Understanding the contribution of forests to human health and well-being

  • Posted on: 21 Jun 2018
  • In category: Ecosystem services, Socio-economic research

Scientific evidence shows that forests can have a significant impact on human health, for example visits to forests can lower blood pressure and pulse rates, and reduce cortisol levels. They can also improve people’s mental, social and physical wellbeing. However evidence of these benefits is scattered across many sources and is not properly understood as a whole.

In autumn 2017, Forest Research’s Liz O’Brien was invited to become a member of an expert group concerned with ‘Forests, Human Health and Well-being’ within ‘FOREST EUROPE'. FOREST EUROPE is an initiative which brings together experts from across Europe to take part in high level discussions and cooperation about forestry policies. It aims to shape a future where forests contribute effectively to human well-being, a healthy environment and economic development in Europe and across the globe.

An important task of the Forests and Human Health and Well-being Expert Group is to collate and review the existing scientific evidence published in Europe on forests and their contribution to human health and well-being. The review will bring together evidence in research papers, project outcomes, best practices, and surveys in the field of human health and well-being.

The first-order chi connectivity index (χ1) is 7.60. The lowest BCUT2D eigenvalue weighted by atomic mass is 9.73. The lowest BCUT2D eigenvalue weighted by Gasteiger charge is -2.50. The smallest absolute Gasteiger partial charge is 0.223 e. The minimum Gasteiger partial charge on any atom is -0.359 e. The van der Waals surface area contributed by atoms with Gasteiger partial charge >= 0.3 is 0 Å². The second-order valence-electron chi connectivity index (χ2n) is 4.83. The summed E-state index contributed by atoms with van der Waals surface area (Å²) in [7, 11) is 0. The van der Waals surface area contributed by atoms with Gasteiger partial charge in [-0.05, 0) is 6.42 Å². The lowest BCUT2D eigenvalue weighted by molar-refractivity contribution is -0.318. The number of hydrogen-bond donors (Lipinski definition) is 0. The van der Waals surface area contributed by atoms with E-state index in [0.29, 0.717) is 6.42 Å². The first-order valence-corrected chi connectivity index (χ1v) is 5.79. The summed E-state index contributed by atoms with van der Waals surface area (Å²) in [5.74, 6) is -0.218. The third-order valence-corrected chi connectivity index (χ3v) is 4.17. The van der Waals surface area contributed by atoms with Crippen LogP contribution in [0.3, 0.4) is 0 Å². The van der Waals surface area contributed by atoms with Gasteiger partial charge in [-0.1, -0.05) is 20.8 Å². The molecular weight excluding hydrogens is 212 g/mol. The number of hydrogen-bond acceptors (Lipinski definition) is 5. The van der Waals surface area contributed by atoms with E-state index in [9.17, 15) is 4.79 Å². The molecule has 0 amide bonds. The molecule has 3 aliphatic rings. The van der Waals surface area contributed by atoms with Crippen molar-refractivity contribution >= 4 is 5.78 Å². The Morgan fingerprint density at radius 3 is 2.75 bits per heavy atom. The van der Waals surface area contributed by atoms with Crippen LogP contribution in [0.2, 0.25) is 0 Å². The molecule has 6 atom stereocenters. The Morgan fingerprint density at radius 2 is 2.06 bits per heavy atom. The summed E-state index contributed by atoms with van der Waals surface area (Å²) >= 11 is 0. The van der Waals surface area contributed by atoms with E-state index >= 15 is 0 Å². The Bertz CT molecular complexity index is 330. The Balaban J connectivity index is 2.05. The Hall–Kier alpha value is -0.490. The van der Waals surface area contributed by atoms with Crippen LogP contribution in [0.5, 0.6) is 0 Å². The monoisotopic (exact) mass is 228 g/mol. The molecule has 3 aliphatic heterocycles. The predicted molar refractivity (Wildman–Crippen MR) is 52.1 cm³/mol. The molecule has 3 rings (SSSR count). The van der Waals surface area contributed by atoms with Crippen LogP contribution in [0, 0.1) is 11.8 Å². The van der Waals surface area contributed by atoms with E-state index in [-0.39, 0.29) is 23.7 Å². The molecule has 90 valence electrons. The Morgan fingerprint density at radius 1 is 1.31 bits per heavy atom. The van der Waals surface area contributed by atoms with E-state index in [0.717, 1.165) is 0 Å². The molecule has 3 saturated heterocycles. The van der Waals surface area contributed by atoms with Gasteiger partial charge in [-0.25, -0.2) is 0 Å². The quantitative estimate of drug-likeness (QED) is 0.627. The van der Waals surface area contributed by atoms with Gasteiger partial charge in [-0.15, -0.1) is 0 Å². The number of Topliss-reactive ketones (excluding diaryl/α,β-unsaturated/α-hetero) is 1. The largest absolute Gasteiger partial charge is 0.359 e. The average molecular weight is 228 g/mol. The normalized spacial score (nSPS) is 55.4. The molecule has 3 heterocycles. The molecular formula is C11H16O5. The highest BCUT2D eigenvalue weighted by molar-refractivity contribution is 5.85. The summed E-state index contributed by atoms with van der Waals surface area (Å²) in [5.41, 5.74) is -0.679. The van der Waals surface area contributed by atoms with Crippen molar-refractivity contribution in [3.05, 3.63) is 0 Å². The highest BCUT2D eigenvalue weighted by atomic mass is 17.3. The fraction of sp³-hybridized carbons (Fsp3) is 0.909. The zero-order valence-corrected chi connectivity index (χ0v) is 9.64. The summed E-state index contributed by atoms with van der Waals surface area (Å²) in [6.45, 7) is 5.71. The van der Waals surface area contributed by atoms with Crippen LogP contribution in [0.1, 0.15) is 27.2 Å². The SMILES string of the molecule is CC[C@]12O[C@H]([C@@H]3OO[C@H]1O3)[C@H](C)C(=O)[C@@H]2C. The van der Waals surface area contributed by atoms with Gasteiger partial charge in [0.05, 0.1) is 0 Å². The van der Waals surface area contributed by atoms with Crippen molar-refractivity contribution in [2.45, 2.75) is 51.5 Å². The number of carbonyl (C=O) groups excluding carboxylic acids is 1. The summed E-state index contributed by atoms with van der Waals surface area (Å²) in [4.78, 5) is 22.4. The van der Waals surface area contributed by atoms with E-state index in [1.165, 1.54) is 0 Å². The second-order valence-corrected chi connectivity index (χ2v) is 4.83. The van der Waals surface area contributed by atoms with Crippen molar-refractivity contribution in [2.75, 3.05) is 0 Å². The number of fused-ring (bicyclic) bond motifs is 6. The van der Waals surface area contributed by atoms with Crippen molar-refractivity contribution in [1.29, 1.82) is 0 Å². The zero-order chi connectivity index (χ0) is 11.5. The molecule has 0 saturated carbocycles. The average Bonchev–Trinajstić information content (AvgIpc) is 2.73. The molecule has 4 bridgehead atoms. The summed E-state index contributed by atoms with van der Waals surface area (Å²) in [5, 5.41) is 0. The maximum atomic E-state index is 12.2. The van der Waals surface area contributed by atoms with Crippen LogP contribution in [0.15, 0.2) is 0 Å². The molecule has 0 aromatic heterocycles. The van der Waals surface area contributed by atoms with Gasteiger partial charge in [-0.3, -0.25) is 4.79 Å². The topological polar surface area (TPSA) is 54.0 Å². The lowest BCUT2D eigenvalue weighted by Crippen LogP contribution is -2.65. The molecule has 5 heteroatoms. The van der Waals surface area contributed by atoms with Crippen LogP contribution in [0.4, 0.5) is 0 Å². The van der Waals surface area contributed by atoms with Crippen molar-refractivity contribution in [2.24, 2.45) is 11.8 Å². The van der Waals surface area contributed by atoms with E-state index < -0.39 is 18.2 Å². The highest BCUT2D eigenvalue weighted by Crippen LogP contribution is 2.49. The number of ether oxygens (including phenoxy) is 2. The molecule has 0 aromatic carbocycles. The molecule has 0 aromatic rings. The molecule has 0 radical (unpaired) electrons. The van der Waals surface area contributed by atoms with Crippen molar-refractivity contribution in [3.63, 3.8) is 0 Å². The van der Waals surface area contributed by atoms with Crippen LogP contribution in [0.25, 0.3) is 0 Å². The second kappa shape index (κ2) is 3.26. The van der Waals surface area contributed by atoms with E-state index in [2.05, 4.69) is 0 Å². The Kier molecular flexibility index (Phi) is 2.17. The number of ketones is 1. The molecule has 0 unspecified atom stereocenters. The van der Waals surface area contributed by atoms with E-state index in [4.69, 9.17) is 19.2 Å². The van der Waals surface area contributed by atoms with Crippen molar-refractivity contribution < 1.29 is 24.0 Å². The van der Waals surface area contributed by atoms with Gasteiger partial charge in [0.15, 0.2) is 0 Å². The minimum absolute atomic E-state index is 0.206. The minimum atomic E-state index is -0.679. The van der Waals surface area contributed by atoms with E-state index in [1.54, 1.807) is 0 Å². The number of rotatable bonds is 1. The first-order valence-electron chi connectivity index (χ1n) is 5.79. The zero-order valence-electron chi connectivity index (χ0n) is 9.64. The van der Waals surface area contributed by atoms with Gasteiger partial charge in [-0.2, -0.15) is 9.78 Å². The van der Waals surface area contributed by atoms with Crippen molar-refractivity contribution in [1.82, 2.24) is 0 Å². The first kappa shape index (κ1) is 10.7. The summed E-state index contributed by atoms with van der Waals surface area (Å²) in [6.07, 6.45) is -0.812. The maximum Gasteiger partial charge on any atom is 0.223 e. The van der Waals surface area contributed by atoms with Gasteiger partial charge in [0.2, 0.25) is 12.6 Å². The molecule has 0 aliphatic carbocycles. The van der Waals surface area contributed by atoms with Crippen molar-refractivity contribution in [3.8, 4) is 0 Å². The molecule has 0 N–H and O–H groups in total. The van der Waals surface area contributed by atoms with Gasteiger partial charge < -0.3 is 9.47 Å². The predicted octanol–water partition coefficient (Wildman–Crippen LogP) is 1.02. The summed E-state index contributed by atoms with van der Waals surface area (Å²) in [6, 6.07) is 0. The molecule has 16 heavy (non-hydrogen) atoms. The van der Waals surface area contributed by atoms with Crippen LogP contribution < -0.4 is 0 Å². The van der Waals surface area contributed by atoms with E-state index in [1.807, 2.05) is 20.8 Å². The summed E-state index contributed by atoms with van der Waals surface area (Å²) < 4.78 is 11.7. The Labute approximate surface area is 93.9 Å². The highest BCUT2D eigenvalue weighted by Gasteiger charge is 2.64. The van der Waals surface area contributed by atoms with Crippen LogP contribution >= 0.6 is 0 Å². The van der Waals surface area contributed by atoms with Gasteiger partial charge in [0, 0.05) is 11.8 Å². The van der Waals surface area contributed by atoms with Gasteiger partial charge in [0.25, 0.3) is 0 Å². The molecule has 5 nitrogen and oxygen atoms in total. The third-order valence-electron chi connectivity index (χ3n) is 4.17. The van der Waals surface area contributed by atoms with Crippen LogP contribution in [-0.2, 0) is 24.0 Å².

The group’s most recent meeting was in June 2018 (in the Biosphere Reserve of Urdaiabai near Bilbao, Spain) and was attended by fifteen experts who worked to confirm the scope and content of the review. Once complete, in March 2019, the knowledge, experience and best practice it uncovers will be presented at a workshop in Vienna to FOREST EUROPE signatories and observers.

Forest Europe Health and Wellbeing Expert Group

The Expert Group will also develop recommendations for the design of forest policies promoting the benefits of forests for human health and well-being. Demographic change, modern lifestyles and increasing urbanisation make this an increasingly important function of forests and if effectively delivered it will improve visibility of the contribution of forests and forestry to the expectations and needs of contemporary society.

Post-script: the final report from the group and a video describing the benefits of forests for human health and wellbeing are available.